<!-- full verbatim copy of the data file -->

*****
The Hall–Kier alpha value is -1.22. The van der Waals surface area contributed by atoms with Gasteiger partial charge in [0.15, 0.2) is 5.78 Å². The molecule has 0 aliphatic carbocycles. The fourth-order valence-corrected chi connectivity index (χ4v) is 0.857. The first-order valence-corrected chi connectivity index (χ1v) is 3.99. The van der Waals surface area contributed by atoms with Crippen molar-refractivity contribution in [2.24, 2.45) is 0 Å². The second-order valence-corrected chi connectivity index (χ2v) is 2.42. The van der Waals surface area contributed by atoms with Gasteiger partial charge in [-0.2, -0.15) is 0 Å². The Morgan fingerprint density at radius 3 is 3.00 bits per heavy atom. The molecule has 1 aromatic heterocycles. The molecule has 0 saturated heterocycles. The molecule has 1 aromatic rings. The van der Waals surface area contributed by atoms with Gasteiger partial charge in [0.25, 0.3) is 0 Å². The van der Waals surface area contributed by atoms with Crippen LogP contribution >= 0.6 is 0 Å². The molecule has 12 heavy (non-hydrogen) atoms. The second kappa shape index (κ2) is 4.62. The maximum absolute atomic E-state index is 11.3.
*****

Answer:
The Hall–Kier alpha value is -1.22. The van der Waals surface area contributed by atoms with Gasteiger partial charge in [0.15, 0.2) is 5.78 Å². The molecule has 0 aliphatic carbocycles. The fourth-order valence-corrected chi connectivity index (χ4v) is 0.857. The first-order valence-corrected chi connectivity index (χ1v) is 3.99. The van der Waals surface area contributed by atoms with Crippen molar-refractivity contribution in [2.24, 2.45) is 0 Å². The second-order valence-corrected chi connectivity index (χ2v) is 2.42. The van der Waals surface area contributed by atoms with Gasteiger partial charge in [-0.2, -0.15) is 0 Å². The Morgan fingerprint density at radius 3 is 3.00 bits per heavy atom. The molecule has 1 aromatic heterocycles. The molecule has 0 saturated heterocycles. The molecule has 1 aromatic rings. The van der Waals surface area contributed by atoms with Gasteiger partial charge in [0.25, 0.3) is 0 Å². The van der Waals surface area contributed by atoms with Crippen LogP contribution >= 0.6 is 0 Å². The molecule has 12 heavy (non-hydrogen) atoms. The second kappa shape index (κ2) is 4.62. The maximum absolute atomic E-state index is 11.3.